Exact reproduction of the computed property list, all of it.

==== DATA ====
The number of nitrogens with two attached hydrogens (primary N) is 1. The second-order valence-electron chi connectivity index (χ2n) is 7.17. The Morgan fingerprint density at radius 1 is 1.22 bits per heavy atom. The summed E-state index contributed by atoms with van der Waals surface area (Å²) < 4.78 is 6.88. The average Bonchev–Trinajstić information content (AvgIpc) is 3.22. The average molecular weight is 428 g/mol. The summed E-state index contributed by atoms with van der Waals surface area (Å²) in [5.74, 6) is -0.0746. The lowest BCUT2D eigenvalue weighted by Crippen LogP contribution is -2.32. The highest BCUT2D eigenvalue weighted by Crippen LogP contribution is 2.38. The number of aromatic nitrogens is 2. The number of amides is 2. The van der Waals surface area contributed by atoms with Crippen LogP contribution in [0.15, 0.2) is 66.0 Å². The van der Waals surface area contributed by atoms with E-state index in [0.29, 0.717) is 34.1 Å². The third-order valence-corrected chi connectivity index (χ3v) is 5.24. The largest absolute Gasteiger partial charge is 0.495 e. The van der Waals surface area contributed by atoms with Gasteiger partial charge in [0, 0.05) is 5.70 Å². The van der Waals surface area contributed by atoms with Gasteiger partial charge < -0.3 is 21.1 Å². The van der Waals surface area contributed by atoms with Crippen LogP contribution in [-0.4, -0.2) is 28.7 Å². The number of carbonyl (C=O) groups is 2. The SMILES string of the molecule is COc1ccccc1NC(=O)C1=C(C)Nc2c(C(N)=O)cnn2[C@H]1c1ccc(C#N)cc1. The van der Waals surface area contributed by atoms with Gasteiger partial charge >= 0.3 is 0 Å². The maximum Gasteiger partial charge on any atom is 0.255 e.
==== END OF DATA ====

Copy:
The number of nitrogens with two attached hydrogens (primary N) is 1. The second-order valence-electron chi connectivity index (χ2n) is 7.17. The Morgan fingerprint density at radius 1 is 1.22 bits per heavy atom. The summed E-state index contributed by atoms with van der Waals surface area (Å²) < 4.78 is 6.88. The average Bonchev–Trinajstić information content (AvgIpc) is 3.22. The average molecular weight is 428 g/mol. The summed E-state index contributed by atoms with van der Waals surface area (Å²) in [5.74, 6) is -0.0746. The lowest BCUT2D eigenvalue weighted by Crippen LogP contribution is -2.32. The highest BCUT2D eigenvalue weighted by Crippen LogP contribution is 2.38. The number of aromatic nitrogens is 2. The number of amides is 2. The van der Waals surface area contributed by atoms with Crippen LogP contribution in [0.15, 0.2) is 66.0 Å². The van der Waals surface area contributed by atoms with E-state index in [0.29, 0.717) is 34.1 Å². The third-order valence-corrected chi connectivity index (χ3v) is 5.24. The largest absolute Gasteiger partial charge is 0.495 e. The van der Waals surface area contributed by atoms with Gasteiger partial charge in [0, 0.05) is 5.70 Å². The van der Waals surface area contributed by atoms with Gasteiger partial charge < -0.3 is 21.1 Å². The van der Waals surface area contributed by atoms with Crippen LogP contribution in [-0.4, -0.2) is 28.7 Å². The number of carbonyl (C=O) groups is 2. The SMILES string of the molecule is COc1ccccc1NC(=O)C1=C(C)Nc2c(C(N)=O)cnn2[C@H]1c1ccc(C#N)cc1. The van der Waals surface area contributed by atoms with Gasteiger partial charge >= 0.3 is 0 Å². The maximum Gasteiger partial charge on any atom is 0.255 e.